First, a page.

Cinderella is offline Senior Member
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    Thank you Louis that is tremendously helpful. The only part I didn't quite understand was the aerial root dying in new bark and emerging growth from an eye. I guess I only know "eye" in relation to dendrobiums. Could you explain that? Thank you!

  4. #4
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    Sure...

    When you unpot your Catt, if you look closely at the rhizome you'll notice some tiny, upside down, teardrop or heart-shaped bulges at the bases of the pseudobulbs. Those are the plant's dormant "eyes" that will expand and eventually sprout new growth. Some will stay dormant, others will sprout. If you're dividing and you have a backbulb division of, say, three growths, as long as those growths have dormant "eyes" remaining on them which can sprout, that division will make a new plant. If, on the other hand, all of the eyes have already sprouted (or have been damaged so they can't sprout) that division will just eventually die, so you may as well toss it.

    As far as roots go, epiphytic orchids are funny about those. If a root emerges underneath bark, grows upward and aerially for a while, then grows back down into bark by itself, the root will be fine. If it emerges and has grown underneath bark for a length of time, and you repot and leave that previously submerged root exposed to the air, it will more than likely die. Conversely, if a root has emerged aerially and has remained that way for a while, if, when you go to repot, you submerge that aerial root into bark, it will also more than likely die.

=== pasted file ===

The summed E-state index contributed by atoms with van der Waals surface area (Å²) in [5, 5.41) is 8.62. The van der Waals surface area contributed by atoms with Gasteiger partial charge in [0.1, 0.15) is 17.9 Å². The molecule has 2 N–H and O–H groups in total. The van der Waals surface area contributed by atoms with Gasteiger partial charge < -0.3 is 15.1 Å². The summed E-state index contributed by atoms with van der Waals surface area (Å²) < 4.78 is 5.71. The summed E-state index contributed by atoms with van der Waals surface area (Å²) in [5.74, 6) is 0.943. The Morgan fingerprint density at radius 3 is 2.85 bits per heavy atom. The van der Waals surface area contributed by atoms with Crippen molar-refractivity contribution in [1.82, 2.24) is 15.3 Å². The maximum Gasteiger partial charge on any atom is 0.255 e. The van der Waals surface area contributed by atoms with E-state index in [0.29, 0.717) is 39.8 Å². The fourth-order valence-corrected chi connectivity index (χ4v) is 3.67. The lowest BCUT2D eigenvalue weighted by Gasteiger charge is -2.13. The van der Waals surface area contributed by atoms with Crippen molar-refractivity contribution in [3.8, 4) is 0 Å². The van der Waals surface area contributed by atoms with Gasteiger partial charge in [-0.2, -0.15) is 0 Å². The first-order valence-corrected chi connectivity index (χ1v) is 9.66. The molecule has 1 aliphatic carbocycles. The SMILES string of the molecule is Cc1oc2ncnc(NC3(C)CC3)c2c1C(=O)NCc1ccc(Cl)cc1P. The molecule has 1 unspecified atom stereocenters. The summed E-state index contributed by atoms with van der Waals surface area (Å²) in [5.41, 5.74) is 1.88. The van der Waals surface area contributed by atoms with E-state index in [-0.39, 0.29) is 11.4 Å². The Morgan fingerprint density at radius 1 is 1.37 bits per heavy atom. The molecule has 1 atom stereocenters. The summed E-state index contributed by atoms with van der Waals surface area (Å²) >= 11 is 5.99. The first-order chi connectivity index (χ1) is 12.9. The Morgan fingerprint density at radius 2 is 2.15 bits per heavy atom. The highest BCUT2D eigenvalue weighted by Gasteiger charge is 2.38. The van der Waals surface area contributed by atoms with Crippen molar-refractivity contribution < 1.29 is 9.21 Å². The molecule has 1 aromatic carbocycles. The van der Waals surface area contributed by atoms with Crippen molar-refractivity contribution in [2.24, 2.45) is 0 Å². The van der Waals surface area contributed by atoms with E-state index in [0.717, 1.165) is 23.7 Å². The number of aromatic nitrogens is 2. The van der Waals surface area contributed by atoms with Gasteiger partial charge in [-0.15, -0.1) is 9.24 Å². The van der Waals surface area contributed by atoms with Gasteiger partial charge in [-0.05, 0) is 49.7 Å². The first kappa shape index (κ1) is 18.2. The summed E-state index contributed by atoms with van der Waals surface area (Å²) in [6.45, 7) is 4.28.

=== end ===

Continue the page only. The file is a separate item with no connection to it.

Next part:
That's another reason why it's best to repot and bury the rhizome when new growth is just starting to show: the new roots will not only stay alive, but they'll go where you want them: into the pot.

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    Heather is offline Banned
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    Well! Now I am thoroughly confused!
    LOL!

    I have two catts w/ a bazillion roots growing down and out. One was repotted in March, so I gather from this that I should just leave it be until after it re-blooms next Nov.(ish). Will that then be enough time so that those roots that have been growing out for so long won't suffer when I repot next year?

    My second crazy rooted one is BS, purchased in Feb and started growing like mad soon after I got it. It has grown a huge new leaf and pbulb and the roots now have seemed to turn back down. Is this one that maybe should be repotted sooner than later? I think it may be on track to bloom sometime towards fall. Am I best leaving this one alone until after it blooms, since it hasn't bloomed before?